At a glance.
- Denonia malware hits AWS Lambda.
- Tax season identity theft.
- Reaction to the Cash App breach.
- Update on the Mailchimp incident.
New malware targets AWS Lambda.
The researchers at Cado Security announced yesterday they’ve discovered a new malware, dubbed Denonia, developed to specifically target Amazon Web Service (AWS) Lambda environments. Denonia appears to be the first malware specifically targeting Lambda, which is described by AWS as a “serverless, event-driven compute service that lets you run code for virtually any type of application or backend service without provisioning or managing servers.” SecurityWeek notes that while AWS is responsible for securing the underlying Lambda execution environment, customers must take extra action to secure the service’s functions, and failure to do so makes Lambda vulnerable to attack.
Denonia is currently being used for cryptocurrency mining, specifically of Monero (XMR), using a custom version of the popular XMRig mining software, but researchers are uncertain about how exactly the malware is being deployed. Cado explained, “It may simply be a matter of compromising AWS Access and Secret Keys then manually deploying into compromised Lambda environments, as we’ve seen before with more simple Python scripts.” Computer Weekly adds that Denonia is coded in the Go programming language, increasingly popular with malware developers due to the fact that it’s difficult for whitehats to analyze. Though Denonia is not yet widely distributed and has only limited capabilities, its discovery indicates that threat actors have set their sights on target cloud infrastructure.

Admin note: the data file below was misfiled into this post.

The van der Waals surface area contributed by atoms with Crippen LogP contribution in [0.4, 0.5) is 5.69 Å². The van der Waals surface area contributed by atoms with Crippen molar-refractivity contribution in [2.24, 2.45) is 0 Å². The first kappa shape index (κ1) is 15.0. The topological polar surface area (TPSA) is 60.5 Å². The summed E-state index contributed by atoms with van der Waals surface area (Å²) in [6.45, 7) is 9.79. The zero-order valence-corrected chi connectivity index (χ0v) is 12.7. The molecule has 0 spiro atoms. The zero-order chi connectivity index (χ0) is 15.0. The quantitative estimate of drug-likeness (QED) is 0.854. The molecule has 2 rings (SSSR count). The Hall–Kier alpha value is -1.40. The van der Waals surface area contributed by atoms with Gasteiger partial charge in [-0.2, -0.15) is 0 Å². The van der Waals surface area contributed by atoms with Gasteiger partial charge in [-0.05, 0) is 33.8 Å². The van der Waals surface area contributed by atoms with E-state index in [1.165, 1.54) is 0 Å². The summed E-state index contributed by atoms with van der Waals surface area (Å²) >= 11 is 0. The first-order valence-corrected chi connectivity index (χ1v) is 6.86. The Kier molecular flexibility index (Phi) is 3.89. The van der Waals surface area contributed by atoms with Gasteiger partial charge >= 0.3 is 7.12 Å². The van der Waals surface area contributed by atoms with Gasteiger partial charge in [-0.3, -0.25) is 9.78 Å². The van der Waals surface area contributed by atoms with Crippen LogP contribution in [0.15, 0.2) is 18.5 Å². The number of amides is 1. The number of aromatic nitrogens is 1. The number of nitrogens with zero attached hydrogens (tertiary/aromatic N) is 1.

Avi Shua, co-founder and CEO of Orca Security, sees a security issue for serverless environments:
“The discovery of the first known Denonia malware targeting AWS Lambda shows an emerging issue for organizations to protect their serverless systems and rapidly growing cloud estates. However, the core problem is not new. It emphasizes how traditional security approaches, using agents, weren’t designed for the cloud where workloads can run without any compute instances and don’t have the full visibility to identify issues like malware.
"An Orca Security research study on AWS Lambda and the secrets it uses, also found that almost 30% of Lambda functions contain secrets in their environment variables. These secrets can be keys, authorization tokens, passwords and everything that should be kept private. If stolen through malware, these secrets can also be used to access other connected areas like S3 buckets to reach PII and other crown jewel data.”
No taxation without identity theft operations.
US tax season is upon us, and with it comes the usual wave of scammers focused on nabbing the sensitive data contained in tax documents in order to conduct identity fraud.
The researchers at Abnormal Security have discovered a phishing operation in which threat actors sent over one hundred thirty emails posing as potential clients looking to employ the services of Certified Public Accountants. After establishing initial contact, the attackers sent a follow-up email containing what appeared to be an innocent PDF file of tax documents, but was actually a mega[.]nz file share link to Sorillus, a remote access tool (RAT) that offers obfuscation and encryption capabilities and collects the target’s hardware ID, username, language, webcam, and OS, and other system info.